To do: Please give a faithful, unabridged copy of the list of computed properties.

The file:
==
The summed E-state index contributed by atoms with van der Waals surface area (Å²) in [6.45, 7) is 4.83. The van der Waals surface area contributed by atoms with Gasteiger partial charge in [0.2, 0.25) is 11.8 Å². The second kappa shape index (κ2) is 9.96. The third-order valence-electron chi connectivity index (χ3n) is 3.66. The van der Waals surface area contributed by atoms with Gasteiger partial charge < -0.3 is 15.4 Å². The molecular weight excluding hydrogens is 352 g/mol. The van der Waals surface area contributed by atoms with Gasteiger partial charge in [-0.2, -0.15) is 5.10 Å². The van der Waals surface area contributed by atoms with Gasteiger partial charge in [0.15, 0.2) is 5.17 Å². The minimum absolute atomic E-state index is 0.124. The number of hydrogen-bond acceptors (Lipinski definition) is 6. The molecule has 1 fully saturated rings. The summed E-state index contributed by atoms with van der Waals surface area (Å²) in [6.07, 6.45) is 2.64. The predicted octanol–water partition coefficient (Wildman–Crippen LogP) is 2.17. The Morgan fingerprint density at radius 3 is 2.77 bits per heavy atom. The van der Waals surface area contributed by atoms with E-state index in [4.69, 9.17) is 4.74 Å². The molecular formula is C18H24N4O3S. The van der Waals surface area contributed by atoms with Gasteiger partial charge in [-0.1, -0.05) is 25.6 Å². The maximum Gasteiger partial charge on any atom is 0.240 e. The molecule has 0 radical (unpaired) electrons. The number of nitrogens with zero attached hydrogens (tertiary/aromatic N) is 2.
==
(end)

The summed E-state index contributed by atoms with van der Waals surface area (Å²) in [6.45, 7) is 4.83. The van der Waals surface area contributed by atoms with Gasteiger partial charge in [0.2, 0.25) is 11.8 Å². The second kappa shape index (κ2) is 9.96. The third-order valence-electron chi connectivity index (χ3n) is 3.66. The van der Waals surface area contributed by atoms with Gasteiger partial charge < -0.3 is 15.4 Å². The molecular weight excluding hydrogens is 352 g/mol. The van der Waals surface area contributed by atoms with Gasteiger partial charge in [-0.2, -0.15) is 5.10 Å². The van der Waals surface area contributed by atoms with Gasteiger partial charge in [0.15, 0.2) is 5.17 Å². The minimum absolute atomic E-state index is 0.124. The number of hydrogen-bond acceptors (Lipinski definition) is 6. The molecule has 1 fully saturated rings. The summed E-state index contributed by atoms with van der Waals surface area (Å²) in [6.07, 6.45) is 2.64. The predicted octanol–water partition coefficient (Wildman–Crippen LogP) is 2.17. The Morgan fingerprint density at radius 3 is 2.77 bits per heavy atom. The van der Waals surface area contributed by atoms with E-state index in [4.69, 9.17) is 4.74 Å². The molecular formula is C18H24N4O3S. The van der Waals surface area contributed by atoms with Gasteiger partial charge in [-0.1, -0.05) is 25.6 Å². The maximum Gasteiger partial charge on any atom is 0.240 e. The molecule has 0 radical (unpaired) electrons. The number of nitrogens with zero attached hydrogens (tertiary/aromatic N) is 2.